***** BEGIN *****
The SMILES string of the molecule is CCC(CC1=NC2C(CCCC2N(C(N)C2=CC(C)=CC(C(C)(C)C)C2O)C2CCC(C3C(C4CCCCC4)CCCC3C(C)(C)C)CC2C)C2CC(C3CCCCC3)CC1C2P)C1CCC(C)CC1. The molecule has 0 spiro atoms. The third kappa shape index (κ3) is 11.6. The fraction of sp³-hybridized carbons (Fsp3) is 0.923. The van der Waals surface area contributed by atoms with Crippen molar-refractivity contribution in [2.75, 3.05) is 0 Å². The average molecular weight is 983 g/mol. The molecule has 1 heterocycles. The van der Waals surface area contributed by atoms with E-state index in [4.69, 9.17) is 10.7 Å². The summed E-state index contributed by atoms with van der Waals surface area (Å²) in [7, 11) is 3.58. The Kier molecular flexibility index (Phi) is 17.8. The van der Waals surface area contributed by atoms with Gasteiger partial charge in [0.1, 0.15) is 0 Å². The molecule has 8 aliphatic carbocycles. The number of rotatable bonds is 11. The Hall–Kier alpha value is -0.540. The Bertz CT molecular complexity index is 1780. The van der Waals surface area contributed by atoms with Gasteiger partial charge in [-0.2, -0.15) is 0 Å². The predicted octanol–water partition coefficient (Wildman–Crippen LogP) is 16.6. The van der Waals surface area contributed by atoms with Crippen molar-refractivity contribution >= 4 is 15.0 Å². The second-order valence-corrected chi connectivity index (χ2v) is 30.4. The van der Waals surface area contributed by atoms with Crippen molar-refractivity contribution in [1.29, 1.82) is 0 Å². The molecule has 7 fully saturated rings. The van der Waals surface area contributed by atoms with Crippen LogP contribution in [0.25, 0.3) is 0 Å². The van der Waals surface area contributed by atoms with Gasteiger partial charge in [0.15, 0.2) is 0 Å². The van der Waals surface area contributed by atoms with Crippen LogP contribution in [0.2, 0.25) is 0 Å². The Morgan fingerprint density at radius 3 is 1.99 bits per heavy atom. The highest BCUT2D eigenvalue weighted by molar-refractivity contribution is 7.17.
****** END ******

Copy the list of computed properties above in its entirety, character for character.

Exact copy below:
The SMILES string of the molecule is CCC(CC1=NC2C(CCCC2N(C(N)C2=CC(C)=CC(C(C)(C)C)C2O)C2CCC(C3C(C4CCCCC4)CCCC3C(C)(C)C)CC2C)C2CC(C3CCCCC3)CC1C2P)C1CCC(C)CC1. The molecule has 0 spiro atoms. The third kappa shape index (κ3) is 11.6. The fraction of sp³-hybridized carbons (Fsp3) is 0.923. The van der Waals surface area contributed by atoms with Crippen molar-refractivity contribution in [2.75, 3.05) is 0 Å². The average molecular weight is 983 g/mol. The molecule has 1 heterocycles. The van der Waals surface area contributed by atoms with E-state index in [4.69, 9.17) is 10.7 Å². The summed E-state index contributed by atoms with van der Waals surface area (Å²) in [7, 11) is 3.58. The Kier molecular flexibility index (Phi) is 17.8. The van der Waals surface area contributed by atoms with Gasteiger partial charge in [0.1, 0.15) is 0 Å². The molecule has 8 aliphatic carbocycles. The number of rotatable bonds is 11. The Hall–Kier alpha value is -0.540. The Bertz CT molecular complexity index is 1780. The van der Waals surface area contributed by atoms with Gasteiger partial charge in [-0.2, -0.15) is 0 Å². The predicted octanol–water partition coefficient (Wildman–Crippen LogP) is 16.6. The van der Waals surface area contributed by atoms with Crippen molar-refractivity contribution >= 4 is 15.0 Å². The second-order valence-corrected chi connectivity index (χ2v) is 30.4. The van der Waals surface area contributed by atoms with Crippen molar-refractivity contribution in [1.29, 1.82) is 0 Å². The molecule has 7 fully saturated rings. The van der Waals surface area contributed by atoms with Crippen LogP contribution in [0.25, 0.3) is 0 Å². The van der Waals surface area contributed by atoms with Gasteiger partial charge in [0.15, 0.2) is 0 Å². The van der Waals surface area contributed by atoms with Crippen LogP contribution in [0.2, 0.25) is 0 Å². The Morgan fingerprint density at radius 3 is 1.99 bits per heavy atom. The highest BCUT2D eigenvalue weighted by molar-refractivity contribution is 7.17.